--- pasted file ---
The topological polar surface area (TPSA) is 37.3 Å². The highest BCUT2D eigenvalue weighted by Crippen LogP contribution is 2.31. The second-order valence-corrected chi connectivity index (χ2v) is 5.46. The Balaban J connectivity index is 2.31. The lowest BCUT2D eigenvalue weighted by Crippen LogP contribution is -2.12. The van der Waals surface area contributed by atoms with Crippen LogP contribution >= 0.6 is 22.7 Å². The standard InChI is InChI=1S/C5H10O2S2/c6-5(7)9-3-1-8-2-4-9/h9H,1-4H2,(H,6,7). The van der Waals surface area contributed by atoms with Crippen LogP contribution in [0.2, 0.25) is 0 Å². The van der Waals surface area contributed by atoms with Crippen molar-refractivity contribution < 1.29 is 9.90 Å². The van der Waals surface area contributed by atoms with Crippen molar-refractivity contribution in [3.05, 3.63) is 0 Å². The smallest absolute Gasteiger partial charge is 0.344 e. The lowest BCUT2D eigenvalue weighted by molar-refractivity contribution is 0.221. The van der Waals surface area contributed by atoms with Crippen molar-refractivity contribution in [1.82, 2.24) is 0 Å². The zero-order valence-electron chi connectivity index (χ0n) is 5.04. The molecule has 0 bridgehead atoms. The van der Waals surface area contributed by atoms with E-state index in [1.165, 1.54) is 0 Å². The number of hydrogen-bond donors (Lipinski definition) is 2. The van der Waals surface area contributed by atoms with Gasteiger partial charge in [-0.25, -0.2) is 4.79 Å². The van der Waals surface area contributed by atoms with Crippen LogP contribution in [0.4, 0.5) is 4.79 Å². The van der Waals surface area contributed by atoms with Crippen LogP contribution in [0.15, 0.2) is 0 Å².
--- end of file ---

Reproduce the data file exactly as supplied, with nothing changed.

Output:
The topological polar surface area (TPSA) is 37.3 Å². The highest BCUT2D eigenvalue weighted by Crippen LogP contribution is 2.31. The second-order valence-corrected chi connectivity index (χ2v) is 5.46. The Balaban J connectivity index is 2.31. The lowest BCUT2D eigenvalue weighted by Crippen LogP contribution is -2.12. The van der Waals surface area contributed by atoms with Crippen LogP contribution >= 0.6 is 22.7 Å². The standard InChI is InChI=1S/C5H10O2S2/c6-5(7)9-3-1-8-2-4-9/h9H,1-4H2,(H,6,7). The van der Waals surface area contributed by atoms with Crippen LogP contribution in [0.2, 0.25) is 0 Å². The van der Waals surface area contributed by atoms with Crippen molar-refractivity contribution < 1.29 is 9.90 Å². The van der Waals surface area contributed by atoms with Crippen molar-refractivity contribution in [3.05, 3.63) is 0 Å². The smallest absolute Gasteiger partial charge is 0.344 e. The lowest BCUT2D eigenvalue weighted by molar-refractivity contribution is 0.221. The van der Waals surface area contributed by atoms with Crippen molar-refractivity contribution in [1.82, 2.24) is 0 Å². The zero-order valence-electron chi connectivity index (χ0n) is 5.04. The molecule has 0 bridgehead atoms. The van der Waals surface area contributed by atoms with E-state index in [1.165, 1.54) is 0 Å². The number of hydrogen-bond donors (Lipinski definition) is 2. The van der Waals surface area contributed by atoms with Gasteiger partial charge in [-0.25, -0.2) is 4.79 Å². The van der Waals surface area contributed by atoms with Crippen LogP contribution in [0.4, 0.5) is 4.79 Å². The van der Waals surface area contributed by atoms with Crippen LogP contribution in [0.15, 0.2) is 0 Å².